Noam Chomsky’s Critical Intervention- Foreword by Peter McLaren- Afterword by Pepi Leistyna
by Peter McLaren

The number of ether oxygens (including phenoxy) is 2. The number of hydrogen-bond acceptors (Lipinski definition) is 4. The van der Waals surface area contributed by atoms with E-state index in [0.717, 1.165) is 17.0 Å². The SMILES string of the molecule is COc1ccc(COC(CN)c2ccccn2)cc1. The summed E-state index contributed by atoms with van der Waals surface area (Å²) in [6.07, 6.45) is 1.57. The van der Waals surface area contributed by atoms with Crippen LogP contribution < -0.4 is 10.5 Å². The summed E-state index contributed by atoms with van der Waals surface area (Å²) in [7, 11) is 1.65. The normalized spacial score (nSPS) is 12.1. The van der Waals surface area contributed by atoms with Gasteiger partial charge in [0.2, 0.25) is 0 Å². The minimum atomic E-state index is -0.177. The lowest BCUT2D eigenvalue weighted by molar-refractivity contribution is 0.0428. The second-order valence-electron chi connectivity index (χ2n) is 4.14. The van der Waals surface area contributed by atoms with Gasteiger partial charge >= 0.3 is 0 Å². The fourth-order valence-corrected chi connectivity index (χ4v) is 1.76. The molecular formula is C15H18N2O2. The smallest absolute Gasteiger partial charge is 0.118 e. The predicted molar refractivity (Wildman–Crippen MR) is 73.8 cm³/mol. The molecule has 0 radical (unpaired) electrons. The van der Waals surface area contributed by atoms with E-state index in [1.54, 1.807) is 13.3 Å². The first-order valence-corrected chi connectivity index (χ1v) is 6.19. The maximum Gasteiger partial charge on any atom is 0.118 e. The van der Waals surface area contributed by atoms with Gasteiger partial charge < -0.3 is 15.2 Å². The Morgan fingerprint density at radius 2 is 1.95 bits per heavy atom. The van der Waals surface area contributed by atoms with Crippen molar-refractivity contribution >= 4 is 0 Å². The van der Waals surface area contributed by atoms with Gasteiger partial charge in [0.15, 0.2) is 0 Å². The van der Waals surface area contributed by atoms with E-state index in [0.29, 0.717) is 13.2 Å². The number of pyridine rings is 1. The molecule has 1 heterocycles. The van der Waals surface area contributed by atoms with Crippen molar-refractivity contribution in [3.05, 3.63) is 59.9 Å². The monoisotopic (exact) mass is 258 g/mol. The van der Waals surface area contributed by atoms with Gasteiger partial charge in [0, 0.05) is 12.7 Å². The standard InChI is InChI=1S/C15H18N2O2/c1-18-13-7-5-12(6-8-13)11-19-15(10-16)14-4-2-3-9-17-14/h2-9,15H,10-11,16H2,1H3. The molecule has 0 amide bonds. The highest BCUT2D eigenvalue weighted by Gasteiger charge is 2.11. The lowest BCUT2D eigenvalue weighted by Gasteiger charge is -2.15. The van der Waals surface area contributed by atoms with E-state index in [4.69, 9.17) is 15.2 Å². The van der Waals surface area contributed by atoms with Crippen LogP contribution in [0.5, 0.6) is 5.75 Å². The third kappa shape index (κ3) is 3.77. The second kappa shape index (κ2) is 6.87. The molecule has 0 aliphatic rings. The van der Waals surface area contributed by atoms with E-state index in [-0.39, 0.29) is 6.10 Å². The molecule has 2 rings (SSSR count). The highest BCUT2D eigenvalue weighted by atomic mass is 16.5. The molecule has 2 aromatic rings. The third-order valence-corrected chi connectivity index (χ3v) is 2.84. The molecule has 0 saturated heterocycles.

Noam Chomsky is widely held to be one of the twentieth century’s greatest luminaries. His genius, perhaps more than that of any other contemporary figure, epitomizes the ideal of social justice. He is considered to be among history’s most influential and impassioned critics of U.S. foreign policy and an outspoken opponent of the abuses of authority. Few scholar-activists have exposed with such nuanced singularity the contradictions and limitations of liberal democracy and its culture of diminishing expectations of what it means to be human. A diversely talented polymath, Chomsky is a seminal figure in linguistics but is held in equally high regard for his scathing attacks on war, imperialism, and the illegitimate use of political authority. Aside from Bertrand Russell, no contemporary scholar has stepped as far outside of political convention and displayed such contempt for society’s most powerful factions and institutions and the political orthodoxies that sustain them—and achieved international renown within his own lifetime for his forays into polemics—as Noam Chomsky. His knowledge of political history and geopolitics is without precedent, and his book with Edward Herman, Manufacturing Consent is considered a paradigm of political criticism. Deploying a staggering knowledge of history that he can recall effortlessly, even at the age of 84, Chomsky has vigorously debunked the strategies and tactics of the world’s greatest terrorist states, including the United States. Of course, one of the primary means by which the U.S. security state can manufacture consent is through...
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